Monday, February 22, 2010

Iron Dog, Tripp, and Other Things....

Sarah Palin tweets:
Rough & tough trail, Team#22 made gallant effort; broken parts have 'em now cheering on rest of IronDoggers still in race! Great job, great sports.
The Vice-President of the Iron Dog and Scott Davis went on Eddie Burke's radio show today to talk about this year's race and what happened to the Davis/Palin team. Eddie also addresses the fact that, contrary to early reports, Sarah Palin was indeed at the race to see her husband off. Scott Davis is in part two. It's kind of hard to understand him. The phone must have been kinda bad:

$50,000 dollars? Wow. That's dedication. You have to really love snowmachining to pony up that kind of money and the kind of time it takes to prepare. Not to mention the danger involved. Team #22 isn't the only team that's bitten the dust, and I'm sure more will scratch before it's all over. Bad weather.

Scott was going around 80 mph on the river when he hit a roadbump and went flying.


In other news, I've been linked. Stacy wrote a piece on Tripp's health insurance and referred readers back here for more on the Native American side of the story. His post is here. Some interesting stuff that I never thought of before.

Oh, what else is going on. Newsweek actually came down on Sarah Palin's side in the Family Guy controversy:

The problem with the conversation surrounding the Family Guy episode is that it presupposes that people fall into one of two categories: those who think the joke was funny because they weren't offended by it, and those who think the joke wasn't funny because they were. I didn't find the joke funny, not because it was insensitive to people with Down syndrome or to Sarah Palin, but because it just wasn't funny. Like, as a joke.....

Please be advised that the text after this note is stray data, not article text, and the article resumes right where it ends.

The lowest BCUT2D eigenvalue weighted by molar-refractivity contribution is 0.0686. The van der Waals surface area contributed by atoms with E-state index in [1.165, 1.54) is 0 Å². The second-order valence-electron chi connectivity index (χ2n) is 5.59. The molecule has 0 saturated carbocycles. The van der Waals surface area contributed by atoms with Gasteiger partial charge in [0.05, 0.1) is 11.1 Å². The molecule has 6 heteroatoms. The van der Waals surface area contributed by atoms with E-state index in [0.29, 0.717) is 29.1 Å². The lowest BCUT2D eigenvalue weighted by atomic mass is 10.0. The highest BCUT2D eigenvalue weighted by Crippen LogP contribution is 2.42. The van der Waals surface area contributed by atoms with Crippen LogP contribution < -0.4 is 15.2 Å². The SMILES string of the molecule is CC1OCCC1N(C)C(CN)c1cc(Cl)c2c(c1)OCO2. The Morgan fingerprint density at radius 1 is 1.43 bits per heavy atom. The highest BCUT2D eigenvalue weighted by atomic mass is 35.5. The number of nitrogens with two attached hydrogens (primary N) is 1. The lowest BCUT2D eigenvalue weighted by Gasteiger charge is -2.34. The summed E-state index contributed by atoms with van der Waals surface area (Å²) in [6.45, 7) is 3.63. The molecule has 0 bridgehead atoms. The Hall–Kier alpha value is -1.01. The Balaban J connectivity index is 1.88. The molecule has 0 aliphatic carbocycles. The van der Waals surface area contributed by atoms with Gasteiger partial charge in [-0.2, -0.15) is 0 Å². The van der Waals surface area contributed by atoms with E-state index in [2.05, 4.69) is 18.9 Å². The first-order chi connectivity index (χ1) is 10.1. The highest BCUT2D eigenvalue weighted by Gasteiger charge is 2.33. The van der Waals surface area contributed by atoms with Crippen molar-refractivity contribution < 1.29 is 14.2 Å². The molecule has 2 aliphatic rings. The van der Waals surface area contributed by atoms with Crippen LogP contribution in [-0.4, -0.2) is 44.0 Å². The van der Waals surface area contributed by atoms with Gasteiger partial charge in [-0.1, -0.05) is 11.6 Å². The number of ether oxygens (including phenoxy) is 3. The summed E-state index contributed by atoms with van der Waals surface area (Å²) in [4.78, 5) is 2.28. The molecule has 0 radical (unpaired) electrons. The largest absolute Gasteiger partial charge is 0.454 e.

It's overgenerous to call what Family Guy does satire because it's not terribly smart. It only passes for satire for people who don't have enough interest in the news to watch Jon Stewart or Steven Colbert.

The Palin joke is the laziest kind of topical humor, the kind that trades on obvious, surface information: "So, Clinton had to have heart surgery again. Maybe he should lay off all those greasy hamburgers he enjoys so much!" Simply restating a fact in a different context, like the fact that Palin has a child with Down syndrome, isn't funny, even if you dislike Palin or disagree with her politics.

There's a lot to like about Family Guy; the arcane pop-culture references kill me, as does anything that features a talking baby. But if MacFarlane is going to climb into Palin's sandbox, he's going to have to equip himself with much sharper material.

Okay, so it's not exactly in the tank for Sarah Palin, but if Newsweek doesn't think that it's cool, that doesn't bode well for MacFarlane.

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